If you’re anything like a lot of my patients, just the thought of a having a colonoscopy makes you squeamish. As I’ve mentioned many times, colonoscopies aren’t optional for me because of my very strong family history of colon cancer. But if your genetics aren’t working against you, there’s good news on the horizon. A simple blood test may save you from undergoing this invasive procedure in the future.
Back in July, a team of researchers from Luxembourg presented their findings at the 17th World Congress on Gastrointestinal Cancer in Barcelona. This study compared 185 people who had colon cancer to 93 who did not, and from this comparison they were able to identify 8 specific genetic biomarkers (TGFBR1, GSTT1, INSR, telRNA, LRRC1, GSTM1, CHR8, and FOXO1) that put people at maximum risk for colon cancer.
As the researchers increased the number of genetic variations they looked for in the screening, they were better able to define higher and lower risk profiles. Then, depending on the risk profile, they were able to recommend whether a follow up colonoscopy was required. And although the cost of the test would depend on the specific biomarkers chosen to be tested, as well as the number of biomarkers, the price tag would most likely be between $50 to $100 per patient, which is far less than the cost of a colonoscopy…not to mention a lot more comfortable.
The beauty of a test like this is it can be done from a standard blood test a person gets in any doctor’s office, lab, or clinic. Seems like a great way to save millions of dollars of unnecessary screening and to allay patient fears. So, I say hats off to the researchers who are finding simpler, less expensive ways to predict life-threatening diseases through genetics. If, after more trials, this test were to prove itself valuable, it would not only identify those who didn’t need a colonoscopy but more importantly, identify those who do. And if they know their risk level, perhaps those individuals would be less reluctant to undergo the procedure.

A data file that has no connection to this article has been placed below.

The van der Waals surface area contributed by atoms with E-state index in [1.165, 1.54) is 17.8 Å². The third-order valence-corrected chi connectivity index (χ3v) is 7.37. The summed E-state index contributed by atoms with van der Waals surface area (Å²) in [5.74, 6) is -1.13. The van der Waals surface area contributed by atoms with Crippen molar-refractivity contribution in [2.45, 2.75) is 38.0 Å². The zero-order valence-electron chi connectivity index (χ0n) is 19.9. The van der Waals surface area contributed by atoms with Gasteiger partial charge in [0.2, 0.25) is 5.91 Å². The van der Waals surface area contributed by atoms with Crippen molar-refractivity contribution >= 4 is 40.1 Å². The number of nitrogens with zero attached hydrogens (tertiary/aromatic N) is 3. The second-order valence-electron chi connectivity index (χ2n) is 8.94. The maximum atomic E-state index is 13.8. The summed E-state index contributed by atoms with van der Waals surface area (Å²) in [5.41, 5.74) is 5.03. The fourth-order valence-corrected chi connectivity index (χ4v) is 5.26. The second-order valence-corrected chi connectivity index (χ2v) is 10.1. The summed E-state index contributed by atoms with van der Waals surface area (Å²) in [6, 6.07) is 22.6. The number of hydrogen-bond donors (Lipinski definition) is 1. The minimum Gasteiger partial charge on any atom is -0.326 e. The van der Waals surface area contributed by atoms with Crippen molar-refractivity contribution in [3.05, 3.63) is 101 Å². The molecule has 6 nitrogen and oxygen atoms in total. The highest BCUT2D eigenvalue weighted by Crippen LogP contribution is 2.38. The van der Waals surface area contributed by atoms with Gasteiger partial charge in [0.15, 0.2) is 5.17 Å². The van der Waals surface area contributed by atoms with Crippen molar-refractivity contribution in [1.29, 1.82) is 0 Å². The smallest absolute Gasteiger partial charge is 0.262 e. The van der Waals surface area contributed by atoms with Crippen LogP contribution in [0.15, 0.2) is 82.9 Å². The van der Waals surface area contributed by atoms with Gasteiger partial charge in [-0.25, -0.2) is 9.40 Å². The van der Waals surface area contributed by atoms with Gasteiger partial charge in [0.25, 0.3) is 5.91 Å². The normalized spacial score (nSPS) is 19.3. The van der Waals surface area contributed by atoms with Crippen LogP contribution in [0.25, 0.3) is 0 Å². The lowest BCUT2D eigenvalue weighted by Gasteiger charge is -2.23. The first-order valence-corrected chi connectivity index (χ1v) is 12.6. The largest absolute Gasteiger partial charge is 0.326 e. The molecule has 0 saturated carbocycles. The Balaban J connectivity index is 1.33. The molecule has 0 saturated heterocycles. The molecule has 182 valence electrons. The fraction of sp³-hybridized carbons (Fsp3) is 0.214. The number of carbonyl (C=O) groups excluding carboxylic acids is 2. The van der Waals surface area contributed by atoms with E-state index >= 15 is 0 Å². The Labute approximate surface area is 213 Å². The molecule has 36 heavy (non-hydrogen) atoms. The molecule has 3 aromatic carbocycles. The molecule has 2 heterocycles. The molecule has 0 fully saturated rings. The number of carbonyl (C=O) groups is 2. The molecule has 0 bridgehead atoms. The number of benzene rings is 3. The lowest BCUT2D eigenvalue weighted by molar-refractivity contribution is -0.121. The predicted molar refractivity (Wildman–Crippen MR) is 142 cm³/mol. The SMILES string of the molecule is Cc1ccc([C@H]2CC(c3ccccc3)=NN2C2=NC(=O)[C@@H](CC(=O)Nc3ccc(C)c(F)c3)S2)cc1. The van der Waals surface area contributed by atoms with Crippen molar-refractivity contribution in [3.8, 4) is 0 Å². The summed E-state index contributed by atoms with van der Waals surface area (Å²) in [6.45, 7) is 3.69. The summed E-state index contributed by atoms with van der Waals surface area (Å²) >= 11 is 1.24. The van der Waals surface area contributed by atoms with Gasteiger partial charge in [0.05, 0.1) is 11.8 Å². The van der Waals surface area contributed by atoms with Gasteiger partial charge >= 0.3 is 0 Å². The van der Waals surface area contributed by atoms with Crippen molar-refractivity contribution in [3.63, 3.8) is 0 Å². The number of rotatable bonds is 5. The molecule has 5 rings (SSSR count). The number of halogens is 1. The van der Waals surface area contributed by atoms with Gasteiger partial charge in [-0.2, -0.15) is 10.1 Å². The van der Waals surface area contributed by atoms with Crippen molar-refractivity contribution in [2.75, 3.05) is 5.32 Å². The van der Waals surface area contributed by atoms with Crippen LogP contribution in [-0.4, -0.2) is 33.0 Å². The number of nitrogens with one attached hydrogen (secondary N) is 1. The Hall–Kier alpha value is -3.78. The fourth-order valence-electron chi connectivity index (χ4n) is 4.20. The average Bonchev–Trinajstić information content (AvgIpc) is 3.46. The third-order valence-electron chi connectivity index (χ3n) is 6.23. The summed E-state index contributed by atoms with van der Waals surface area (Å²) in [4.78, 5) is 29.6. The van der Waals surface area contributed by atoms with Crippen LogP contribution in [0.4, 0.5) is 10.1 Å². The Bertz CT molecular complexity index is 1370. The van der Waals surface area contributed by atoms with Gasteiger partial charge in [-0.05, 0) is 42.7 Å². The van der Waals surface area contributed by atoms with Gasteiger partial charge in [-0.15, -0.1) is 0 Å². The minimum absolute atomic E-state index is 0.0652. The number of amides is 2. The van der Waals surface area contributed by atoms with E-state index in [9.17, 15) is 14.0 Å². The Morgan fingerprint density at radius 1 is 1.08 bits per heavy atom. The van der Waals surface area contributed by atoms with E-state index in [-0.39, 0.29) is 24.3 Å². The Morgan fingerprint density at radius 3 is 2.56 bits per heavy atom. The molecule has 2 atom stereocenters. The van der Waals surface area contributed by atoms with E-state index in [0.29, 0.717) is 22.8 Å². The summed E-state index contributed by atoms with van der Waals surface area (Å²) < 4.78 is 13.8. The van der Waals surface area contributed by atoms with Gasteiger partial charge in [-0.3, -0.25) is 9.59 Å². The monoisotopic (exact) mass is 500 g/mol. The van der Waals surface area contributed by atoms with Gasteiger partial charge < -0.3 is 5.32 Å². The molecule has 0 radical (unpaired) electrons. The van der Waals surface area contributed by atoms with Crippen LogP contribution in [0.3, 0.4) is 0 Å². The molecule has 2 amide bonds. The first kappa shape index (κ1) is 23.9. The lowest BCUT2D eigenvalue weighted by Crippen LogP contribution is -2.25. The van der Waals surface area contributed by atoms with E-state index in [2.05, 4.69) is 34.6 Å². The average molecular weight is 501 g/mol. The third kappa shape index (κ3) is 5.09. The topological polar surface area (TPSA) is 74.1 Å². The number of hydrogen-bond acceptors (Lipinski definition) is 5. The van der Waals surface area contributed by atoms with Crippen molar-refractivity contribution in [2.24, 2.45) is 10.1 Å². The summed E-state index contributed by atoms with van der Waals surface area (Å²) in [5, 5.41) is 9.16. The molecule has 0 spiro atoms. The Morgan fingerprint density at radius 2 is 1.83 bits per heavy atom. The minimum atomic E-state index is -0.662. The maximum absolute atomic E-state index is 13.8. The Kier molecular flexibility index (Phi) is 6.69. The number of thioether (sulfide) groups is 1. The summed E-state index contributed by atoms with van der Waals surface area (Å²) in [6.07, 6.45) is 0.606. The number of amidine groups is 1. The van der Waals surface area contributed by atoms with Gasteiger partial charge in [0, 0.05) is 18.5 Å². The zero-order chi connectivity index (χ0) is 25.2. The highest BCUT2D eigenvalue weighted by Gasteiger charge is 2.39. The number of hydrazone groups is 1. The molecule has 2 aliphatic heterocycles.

But, until then, I still encourage those with a strong family history to get a colonoscopy. And if you don’t have a family history, there are other non-invasive screening options that are available now. Like the fecal immunochemical test (FIT). This is a simple stool test you can perform at home. It doesn’t require any uncomfortable or harsh preparations. And a recent meta-analysis of 19 different studies showed that FIT is both highly sensitive and specific. Which means FIT isn’t just able to detect colon cancer–it’s able to do so with impressive accuracy.
Results showed that FIT was able to detect four out of five cancers after just a single test. You may also want to consider another test, called ColoVantange. ColoVantage is a blood test that’s available through Quest Diagnostics. And it screens for colon cancer based on genetic markers (in this case, the SEPT9 gene). It’s able to detect cancer about 70 percent of the time. And in most cases the result is accurate. Of course, all that said, there are no assurances that many of these tests are as effective as colonoscopy. But if it comes down to alternative testing or no testing at all, I’d much rather see you agreeing to the former.
Because sadly, I know firsthand how heavily your life could depend upon it. Colon cancer is a silent killer. Don’t let it sneak up on you. P.S. Regular screening isn’t the only thing you can do to keep your risk of cancer in check. In fact, I’ve compiled a comprehensive, detailed guide on the best ways to armor yourself against this deadly disease. And, believe it or not, the best protection starts right in the supermarket. To learn more, click HERE.